* apart from the hours of operation, the haulage road and the five year limit to the term of the consent, no application has been made to modify those conditions of consent or provisions of the EIS which are said to be commercially impractical. The respondents have instead unilaterally decided that any inconvenient conditions or provisions will be simply ignored;

* many of the breaches have had adverse environmental consequences. For example, the failure to grant the right of way for the haulage route has resulted in traffic being adjacent to the area occupied by the rare plant kunzea rupestris; the ineffective sediment controls have resulted in sediment entering bushland on the adjoining Crown land; sand mining has been undertaken within the 50 metre buffer to the kunzea rupestris, thus compromising the survival of that rare plant; the absence of the ten metre vegetative buffer has meant that there is no visual screening to the development; the excavation below a depth of 15.2 metres has thus created a deeper excavation which in turn makes compliance with condition 2 impractical and rehabilitation more difficult; the breach of operating hours, intended to limit the times at which trucks enter and leave the site, may well have had an adverse impact on residents who live along Old Northern Road; and the abandonment of the extraction plan and of staged extraction and rehabilitation has resulted in almost the whole site remaining in a disturbed state;

* the applicant is the body charged with the duty and responsibility of administering the Act within its area. It is thus acting on behalf of the public and in the public interest. The Court is thus less likely to deny relief than it would in litigation between private citizens;

* it seems to me that the respondents have, throughout the whole of the period of the consent, been motivated by considerations of commercial expediency when such considerations conflict with the conditions of development consent and the provisions of the EIS;

* as noted by Mahoney JA in Warringah Shire Council v Sedevcic (at 346):

"The courts have, under the various planning regimes, emphasised the significance of compliance with planning requirements and the danger of allowing individual hardship in particular cases to erode the general operation of planning schemes. These considerations are no less relevant at the present time."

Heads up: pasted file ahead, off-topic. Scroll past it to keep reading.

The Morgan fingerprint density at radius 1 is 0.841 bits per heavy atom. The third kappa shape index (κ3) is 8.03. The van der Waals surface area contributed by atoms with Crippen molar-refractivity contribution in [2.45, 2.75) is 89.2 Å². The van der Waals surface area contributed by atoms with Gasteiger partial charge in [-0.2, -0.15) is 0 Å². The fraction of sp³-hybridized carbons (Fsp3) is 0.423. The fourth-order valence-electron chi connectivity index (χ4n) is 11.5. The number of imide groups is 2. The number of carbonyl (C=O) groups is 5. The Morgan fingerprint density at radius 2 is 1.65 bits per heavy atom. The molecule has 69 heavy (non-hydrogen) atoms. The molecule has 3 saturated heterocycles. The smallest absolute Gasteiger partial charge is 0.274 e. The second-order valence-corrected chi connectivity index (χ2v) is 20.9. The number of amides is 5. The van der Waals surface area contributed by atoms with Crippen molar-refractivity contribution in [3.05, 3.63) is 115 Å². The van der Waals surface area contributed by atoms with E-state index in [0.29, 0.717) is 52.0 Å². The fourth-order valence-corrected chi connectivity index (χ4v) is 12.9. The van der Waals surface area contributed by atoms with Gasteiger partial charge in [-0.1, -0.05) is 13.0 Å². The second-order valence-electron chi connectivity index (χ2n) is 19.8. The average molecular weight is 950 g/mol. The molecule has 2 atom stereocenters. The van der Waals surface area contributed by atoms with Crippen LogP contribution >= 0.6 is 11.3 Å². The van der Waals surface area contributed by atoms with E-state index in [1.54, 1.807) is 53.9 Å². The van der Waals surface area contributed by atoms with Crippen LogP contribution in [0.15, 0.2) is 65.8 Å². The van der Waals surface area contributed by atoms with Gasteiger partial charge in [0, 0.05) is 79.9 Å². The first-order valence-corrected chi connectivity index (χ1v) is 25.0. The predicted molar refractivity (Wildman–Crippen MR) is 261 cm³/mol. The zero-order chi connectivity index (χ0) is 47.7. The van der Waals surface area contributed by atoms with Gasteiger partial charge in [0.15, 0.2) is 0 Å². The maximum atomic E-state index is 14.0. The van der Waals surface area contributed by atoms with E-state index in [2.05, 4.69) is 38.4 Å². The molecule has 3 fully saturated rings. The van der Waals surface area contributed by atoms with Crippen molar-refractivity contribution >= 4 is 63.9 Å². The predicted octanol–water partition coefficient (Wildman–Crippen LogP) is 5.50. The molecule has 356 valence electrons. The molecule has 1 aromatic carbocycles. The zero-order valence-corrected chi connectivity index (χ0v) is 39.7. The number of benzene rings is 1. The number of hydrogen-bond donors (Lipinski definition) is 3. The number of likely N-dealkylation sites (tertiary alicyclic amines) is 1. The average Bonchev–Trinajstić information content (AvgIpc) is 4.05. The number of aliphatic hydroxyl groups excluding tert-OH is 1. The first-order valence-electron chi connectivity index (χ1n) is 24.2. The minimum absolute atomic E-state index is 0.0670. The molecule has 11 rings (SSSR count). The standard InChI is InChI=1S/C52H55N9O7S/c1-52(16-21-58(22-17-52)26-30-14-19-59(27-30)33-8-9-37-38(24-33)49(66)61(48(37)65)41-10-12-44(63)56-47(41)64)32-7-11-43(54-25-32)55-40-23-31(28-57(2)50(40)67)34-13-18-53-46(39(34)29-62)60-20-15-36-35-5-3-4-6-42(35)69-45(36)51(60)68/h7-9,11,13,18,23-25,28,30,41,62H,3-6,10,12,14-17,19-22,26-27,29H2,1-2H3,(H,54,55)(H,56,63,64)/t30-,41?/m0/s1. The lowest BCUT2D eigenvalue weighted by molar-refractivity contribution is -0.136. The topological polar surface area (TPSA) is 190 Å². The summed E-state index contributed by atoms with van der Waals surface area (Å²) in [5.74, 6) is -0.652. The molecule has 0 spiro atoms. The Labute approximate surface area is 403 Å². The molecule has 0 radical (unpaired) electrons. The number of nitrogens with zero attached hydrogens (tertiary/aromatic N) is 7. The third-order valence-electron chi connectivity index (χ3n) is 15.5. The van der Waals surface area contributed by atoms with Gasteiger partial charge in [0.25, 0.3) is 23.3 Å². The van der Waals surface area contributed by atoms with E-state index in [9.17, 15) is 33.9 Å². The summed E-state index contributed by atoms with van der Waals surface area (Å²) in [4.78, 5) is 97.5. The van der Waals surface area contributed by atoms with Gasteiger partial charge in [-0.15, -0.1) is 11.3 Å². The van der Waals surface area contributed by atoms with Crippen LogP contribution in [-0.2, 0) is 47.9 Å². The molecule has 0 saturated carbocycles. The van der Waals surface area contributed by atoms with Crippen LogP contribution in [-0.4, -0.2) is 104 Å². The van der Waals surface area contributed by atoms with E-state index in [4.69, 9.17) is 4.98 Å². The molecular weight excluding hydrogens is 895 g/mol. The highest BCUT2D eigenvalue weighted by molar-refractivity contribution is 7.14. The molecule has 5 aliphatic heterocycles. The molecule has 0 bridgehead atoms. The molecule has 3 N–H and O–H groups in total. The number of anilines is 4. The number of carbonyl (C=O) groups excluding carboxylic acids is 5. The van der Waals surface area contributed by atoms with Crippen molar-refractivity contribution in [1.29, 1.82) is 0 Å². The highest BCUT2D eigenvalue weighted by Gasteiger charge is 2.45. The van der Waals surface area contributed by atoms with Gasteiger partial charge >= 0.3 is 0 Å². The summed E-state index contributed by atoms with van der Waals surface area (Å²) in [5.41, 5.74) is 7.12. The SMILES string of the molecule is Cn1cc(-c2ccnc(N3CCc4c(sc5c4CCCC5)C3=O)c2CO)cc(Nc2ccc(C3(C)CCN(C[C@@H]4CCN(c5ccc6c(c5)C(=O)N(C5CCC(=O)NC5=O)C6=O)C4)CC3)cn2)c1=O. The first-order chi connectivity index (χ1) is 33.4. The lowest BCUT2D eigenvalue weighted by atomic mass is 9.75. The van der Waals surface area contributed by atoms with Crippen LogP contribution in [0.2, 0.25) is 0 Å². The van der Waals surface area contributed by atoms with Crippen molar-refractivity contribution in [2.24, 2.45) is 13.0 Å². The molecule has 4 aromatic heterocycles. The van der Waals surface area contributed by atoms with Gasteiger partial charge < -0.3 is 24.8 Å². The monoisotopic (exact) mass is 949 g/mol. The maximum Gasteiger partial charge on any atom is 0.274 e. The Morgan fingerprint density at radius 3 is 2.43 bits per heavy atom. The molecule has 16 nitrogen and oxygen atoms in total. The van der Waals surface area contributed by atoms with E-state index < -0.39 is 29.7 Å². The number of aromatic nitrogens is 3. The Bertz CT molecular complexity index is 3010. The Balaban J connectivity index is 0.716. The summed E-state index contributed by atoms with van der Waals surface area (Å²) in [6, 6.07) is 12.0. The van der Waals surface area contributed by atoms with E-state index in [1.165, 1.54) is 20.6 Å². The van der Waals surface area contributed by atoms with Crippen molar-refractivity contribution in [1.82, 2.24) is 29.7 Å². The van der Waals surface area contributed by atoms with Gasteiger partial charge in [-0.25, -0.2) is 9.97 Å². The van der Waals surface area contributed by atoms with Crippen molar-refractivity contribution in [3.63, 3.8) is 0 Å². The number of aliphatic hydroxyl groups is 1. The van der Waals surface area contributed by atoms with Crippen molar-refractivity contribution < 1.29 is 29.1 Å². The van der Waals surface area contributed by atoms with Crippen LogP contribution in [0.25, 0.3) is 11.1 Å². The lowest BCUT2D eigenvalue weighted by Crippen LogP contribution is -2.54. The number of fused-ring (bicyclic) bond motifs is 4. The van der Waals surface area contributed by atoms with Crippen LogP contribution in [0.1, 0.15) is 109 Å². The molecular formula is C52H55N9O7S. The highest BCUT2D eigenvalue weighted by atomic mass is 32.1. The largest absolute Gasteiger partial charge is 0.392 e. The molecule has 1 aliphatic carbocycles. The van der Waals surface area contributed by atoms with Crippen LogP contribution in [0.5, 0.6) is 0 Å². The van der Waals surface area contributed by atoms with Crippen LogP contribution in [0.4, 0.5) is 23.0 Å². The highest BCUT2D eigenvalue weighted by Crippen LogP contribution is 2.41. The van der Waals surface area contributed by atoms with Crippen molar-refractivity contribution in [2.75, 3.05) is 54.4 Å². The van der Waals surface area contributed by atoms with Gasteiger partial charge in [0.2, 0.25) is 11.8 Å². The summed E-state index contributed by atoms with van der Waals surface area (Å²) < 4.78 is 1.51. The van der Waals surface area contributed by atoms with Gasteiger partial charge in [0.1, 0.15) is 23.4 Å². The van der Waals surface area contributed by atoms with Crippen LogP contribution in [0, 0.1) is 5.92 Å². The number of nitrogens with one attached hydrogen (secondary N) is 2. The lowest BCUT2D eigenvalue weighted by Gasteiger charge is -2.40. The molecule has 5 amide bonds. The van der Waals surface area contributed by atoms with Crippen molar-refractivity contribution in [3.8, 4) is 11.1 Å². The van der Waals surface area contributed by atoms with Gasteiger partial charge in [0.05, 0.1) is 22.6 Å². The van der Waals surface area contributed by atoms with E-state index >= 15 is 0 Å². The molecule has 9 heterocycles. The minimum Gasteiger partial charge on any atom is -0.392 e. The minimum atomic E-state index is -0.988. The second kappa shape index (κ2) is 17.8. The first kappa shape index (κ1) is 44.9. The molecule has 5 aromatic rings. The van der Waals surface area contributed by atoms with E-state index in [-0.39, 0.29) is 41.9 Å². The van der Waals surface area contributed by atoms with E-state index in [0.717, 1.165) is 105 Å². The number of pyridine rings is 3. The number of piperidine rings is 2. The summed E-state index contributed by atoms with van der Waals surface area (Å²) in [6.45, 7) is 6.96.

This consideration, it seems to me, has even greater force where the case is one which involves designated development;

* the present predicament in which the respondents find themselves is entirely of their own making. They knew when the development consent was to expire. The have only belatedly set about preparing a new EIS for a new development application to continue the sand mining. They have belatedly made an application for the modification of the consent pursuant to s 96 of the Act by amending Condition 6 to provide them with an additional period of twelve months;

* in short, I do not think that the respondents can be trusted. I have considerable doubts as to their willingness to comply with all the conditions of the development consent and the provisions of the EIS which are in conflict with considerations of commercial expediency. The respondents' conduct suggests the contrary;

* whilst there may be some financial penalty as a consequence of the respondents' activities being restrained, I note that there is evidence that the subject land is not the only source of income of the first respondent. It has other sand mining activities elsewhere, which will continue to provide it with income. I also note that the agreement between the first respondent and the land owners (the second and third respondents) may be terminated by them if sand extraction is no longer possible. If as a consequence of the Court's orders in this case the agreement is terminated, then the land owners would, it seems, be free to enter into another agreement with some other operator.

58. Accordingly I make the following orders:

1. The first and second respondents, their respective servants and agents abstain from using, permitting to be used or causing to be used the land being lots 196 and 29 in Deposited Plan 752025 within the Parish of Cornelia and County of Cumberland and being contained in Folio Identifiers respectively 196/752025 and 29/752025 situate on Old Northern Road at Maroota for the purposes of an extractive industry and sand mining (except for works of remediation or restoration) until such time as a development consent permitting any such use is granted.

Meanwhile the dubious operations of PF Formations Pty Ltd, commercial rival of Dixons, in the same Maroota locality went on their merry way apparently with Council staff blessings.